* 1GB ATI Radeon 5850 Graphics Accelerator GDDR5- ***DirectX 11***
    * 22" Iiyama (1920x1080) Full HD Monitor - ProLite E2208HDS-1
    * 7.1 High Definition onboard sound card - for 8 Channel Cinema sound
    * Logitech Cordless Keyboard & Cordless Optical Mouse
    * 1 Year Free Return to Base Hardware Warranty - inc 3 Months Free Collect & Return

    Is this a decently-specced machine (I think it is, but could be wrong)? I was also considering customising it to get a few upgrades, and hoped you could advise me on them too.

    I was thinking of upgrading the 6GB RAM to 8GB. It's £50, which in terms of money is not too much, but I was worried that since that would mean it has 4 x2GB, it would mean that I wouldn't be able to make use of the i7's triple channel memory function- would that make a major difference? Is 8GB in dual-channel format still going to be faster than 6GB in triple? There is also the option of upgrading to 12GB, which would retain the triple channel capability, but it's a lot more money (£150 versus £50), and I'd only do it if it made a big difference.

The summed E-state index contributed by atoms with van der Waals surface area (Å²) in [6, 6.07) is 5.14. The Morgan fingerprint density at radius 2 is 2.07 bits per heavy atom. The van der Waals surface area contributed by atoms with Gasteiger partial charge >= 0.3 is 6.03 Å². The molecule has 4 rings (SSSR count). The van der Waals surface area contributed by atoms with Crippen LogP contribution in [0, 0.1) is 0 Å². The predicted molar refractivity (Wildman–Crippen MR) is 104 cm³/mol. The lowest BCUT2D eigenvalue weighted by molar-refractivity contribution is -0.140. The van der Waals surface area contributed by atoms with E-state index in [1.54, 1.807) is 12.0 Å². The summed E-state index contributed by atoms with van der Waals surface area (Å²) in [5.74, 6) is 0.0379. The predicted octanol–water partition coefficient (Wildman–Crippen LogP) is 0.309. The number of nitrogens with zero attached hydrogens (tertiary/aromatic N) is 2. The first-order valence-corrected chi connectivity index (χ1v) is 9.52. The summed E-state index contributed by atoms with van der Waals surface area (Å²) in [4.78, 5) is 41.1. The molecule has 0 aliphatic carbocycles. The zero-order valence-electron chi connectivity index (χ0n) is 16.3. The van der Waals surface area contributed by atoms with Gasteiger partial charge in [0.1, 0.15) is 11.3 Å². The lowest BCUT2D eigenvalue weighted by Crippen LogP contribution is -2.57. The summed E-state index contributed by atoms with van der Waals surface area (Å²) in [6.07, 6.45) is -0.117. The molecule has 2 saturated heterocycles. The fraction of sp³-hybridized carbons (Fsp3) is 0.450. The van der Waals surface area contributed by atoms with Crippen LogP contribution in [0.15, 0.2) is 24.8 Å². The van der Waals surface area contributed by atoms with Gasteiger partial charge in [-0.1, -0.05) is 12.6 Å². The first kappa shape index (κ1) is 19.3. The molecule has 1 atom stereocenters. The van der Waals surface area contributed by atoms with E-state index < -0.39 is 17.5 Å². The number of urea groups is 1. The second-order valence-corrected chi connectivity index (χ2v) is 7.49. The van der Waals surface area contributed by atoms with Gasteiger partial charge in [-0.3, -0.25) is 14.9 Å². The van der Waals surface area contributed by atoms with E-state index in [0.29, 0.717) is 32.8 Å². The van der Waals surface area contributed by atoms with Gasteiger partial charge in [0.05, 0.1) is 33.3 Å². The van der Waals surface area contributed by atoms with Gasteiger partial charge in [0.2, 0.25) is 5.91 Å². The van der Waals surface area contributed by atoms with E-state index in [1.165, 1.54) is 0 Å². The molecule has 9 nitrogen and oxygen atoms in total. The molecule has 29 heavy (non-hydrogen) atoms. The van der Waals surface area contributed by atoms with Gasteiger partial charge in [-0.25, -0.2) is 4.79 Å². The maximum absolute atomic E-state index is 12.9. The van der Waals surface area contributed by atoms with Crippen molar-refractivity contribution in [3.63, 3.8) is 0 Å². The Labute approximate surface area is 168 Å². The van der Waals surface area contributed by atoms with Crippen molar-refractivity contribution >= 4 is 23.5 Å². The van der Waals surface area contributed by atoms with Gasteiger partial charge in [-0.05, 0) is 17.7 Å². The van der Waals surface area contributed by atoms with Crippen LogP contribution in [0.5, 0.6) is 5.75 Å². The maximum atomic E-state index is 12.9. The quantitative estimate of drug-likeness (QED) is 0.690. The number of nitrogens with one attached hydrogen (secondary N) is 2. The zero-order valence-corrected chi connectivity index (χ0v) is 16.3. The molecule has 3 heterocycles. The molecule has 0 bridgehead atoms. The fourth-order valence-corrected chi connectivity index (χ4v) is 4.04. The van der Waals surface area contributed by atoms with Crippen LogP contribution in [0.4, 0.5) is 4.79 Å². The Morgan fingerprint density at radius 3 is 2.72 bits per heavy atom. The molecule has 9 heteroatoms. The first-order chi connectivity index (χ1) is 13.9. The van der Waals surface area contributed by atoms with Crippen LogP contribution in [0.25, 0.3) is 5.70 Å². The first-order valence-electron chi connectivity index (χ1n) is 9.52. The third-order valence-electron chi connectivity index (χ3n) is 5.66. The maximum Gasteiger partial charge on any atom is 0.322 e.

I was going to upgrade the hard drive to 2x 1TB, as it's not too much extra (£60)- but is there any advantage in going with stripe versus mirror setup, or vice-versa?

    Is there any point in upgrading the processor? It's a fairly hefty upcharge (£240 or so) to the i7 950, so I'd only do it if it made a noticeable difference. They also have some other models with the 8xx processors, is there any advantage to them over the 9xx series, or are the 9xx series processors better?

    The graphics card seems fairly good as is (1GB ATI Radeon 5850), the only available upgrade is to get two of them in a crossfireX setup, which is pretty expensive (£265), am I right in assuming it's not really worth it?